Retention rate is used to describe the number of customers that continue to use or subscribe to a product during a specific time. And, as such, it’s a vital indicator of a business's success.
Customer retention rate in business is shown as a percentage of customers who continue with a service within a certain period. The rate is affected by churn rate, which refers to the percentage of customers who discontinue a service.
There are three pieces of information needed to calculate a company’s retention rate:
The number of customers at the beginning of a defined time
The number of customers acquired during the period
The number of customers at the end of the time
From there, it’s a very simple formula:
Number of customers at end of the period - new customers during time frame ÷ customers at the beginning of the period x 100.
By way of a customer retention rate example, say your software startup enters Q1 2022 with 5000 users. Over the quarter, you acquire 250 but you lose 90. By April, you can calculate your Q1’s retention rate as (5160 - 250) ÷ 5000 x 100 = 98.2%. Nice!
It can cost 5 times as much to generate new customers as monetizing existing customers. And, loyal customers are far more likely to spend on brands they like and already use.
That’s why retention rate is so important in business — many companies are missing a trick by focusing purely on getting new business in.
A business needs to know its retention rate to gauge whether its customers are getting value. If customers discontinue a subscription after a trial period, for instance, the company needs to understand why so they can improve.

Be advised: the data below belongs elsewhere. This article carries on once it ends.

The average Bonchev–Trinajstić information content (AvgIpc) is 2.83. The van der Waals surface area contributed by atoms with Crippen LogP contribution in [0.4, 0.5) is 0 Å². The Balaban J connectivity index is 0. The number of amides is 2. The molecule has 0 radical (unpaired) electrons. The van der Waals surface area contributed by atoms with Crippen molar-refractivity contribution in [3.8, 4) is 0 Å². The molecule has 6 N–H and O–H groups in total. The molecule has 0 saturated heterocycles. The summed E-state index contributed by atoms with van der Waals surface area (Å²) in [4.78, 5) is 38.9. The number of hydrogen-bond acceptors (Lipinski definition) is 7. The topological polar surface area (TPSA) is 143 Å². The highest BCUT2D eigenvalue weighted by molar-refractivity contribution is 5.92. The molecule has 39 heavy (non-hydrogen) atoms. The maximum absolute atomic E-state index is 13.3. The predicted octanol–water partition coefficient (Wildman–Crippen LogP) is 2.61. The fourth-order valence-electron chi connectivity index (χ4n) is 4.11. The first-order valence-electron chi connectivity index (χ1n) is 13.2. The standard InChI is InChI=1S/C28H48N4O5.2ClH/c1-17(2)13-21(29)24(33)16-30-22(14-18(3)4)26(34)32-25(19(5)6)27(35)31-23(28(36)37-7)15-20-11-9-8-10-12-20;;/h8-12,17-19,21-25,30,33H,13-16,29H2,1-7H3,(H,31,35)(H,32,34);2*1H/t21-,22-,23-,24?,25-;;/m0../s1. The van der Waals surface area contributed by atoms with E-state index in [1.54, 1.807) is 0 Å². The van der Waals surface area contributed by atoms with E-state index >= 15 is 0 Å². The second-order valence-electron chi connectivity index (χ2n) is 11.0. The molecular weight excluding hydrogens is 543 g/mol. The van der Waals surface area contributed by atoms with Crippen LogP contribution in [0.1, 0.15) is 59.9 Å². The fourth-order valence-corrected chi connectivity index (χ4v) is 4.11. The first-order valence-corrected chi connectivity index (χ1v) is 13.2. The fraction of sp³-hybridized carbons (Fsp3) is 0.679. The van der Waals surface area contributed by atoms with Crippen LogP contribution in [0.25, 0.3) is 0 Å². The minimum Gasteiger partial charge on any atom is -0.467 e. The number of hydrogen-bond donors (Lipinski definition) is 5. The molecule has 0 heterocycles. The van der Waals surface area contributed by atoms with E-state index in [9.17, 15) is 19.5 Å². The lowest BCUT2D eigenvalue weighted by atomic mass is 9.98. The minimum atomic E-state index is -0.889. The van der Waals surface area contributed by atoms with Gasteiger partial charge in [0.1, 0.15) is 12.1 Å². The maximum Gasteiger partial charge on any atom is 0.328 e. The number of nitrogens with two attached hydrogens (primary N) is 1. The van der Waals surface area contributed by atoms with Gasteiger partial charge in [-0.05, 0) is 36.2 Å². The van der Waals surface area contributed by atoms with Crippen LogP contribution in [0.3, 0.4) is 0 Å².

A high customer retention rate is vital for business because:
It can show where your business is performing well.
It can reveal areas of customer service that need improvement.
Loyal customers will refer other customers to you
Satisfied customers leave positive reviews and share on social media.
It boosts return on investment as more continuing customers mean higher future growth.
Helps to attract new customers because the company has a good retention rate.
A business with a 90% retention rate would be considered very healthy — this indicates high customer loyalty and widespread satisfaction. A business with a 50% retention rate, on the other hand, has some work to do.
So how do you improve retention rate?
Customer feedback is vital. If you’re losing customers at any stage of their lifecycle you need to know why, when and how many (i.e. the churn rate). To get a proper sense of your business’s health, you need to understand retention vs churn rate.
When a customer signs up to a service, they want to know exactly what they are paying for and when they will get it. If you promise results in the first month, then the customer expects results in the first month. If they don’t get results until 6 months later, well, you can guess where they’re going.
Cross- and up-selling to existing, loyal customers is a great way to improve retention and revenue. When you develop products that solve your existing customers’ problems, you grow retention rates.
Customer feedback is the key to improving rates of retention. Asking customers for reviews, suggestions, and opinions will uncover areas for improvement. Common complaints and compliments provide vital clues to what is and isn’t retaining customers.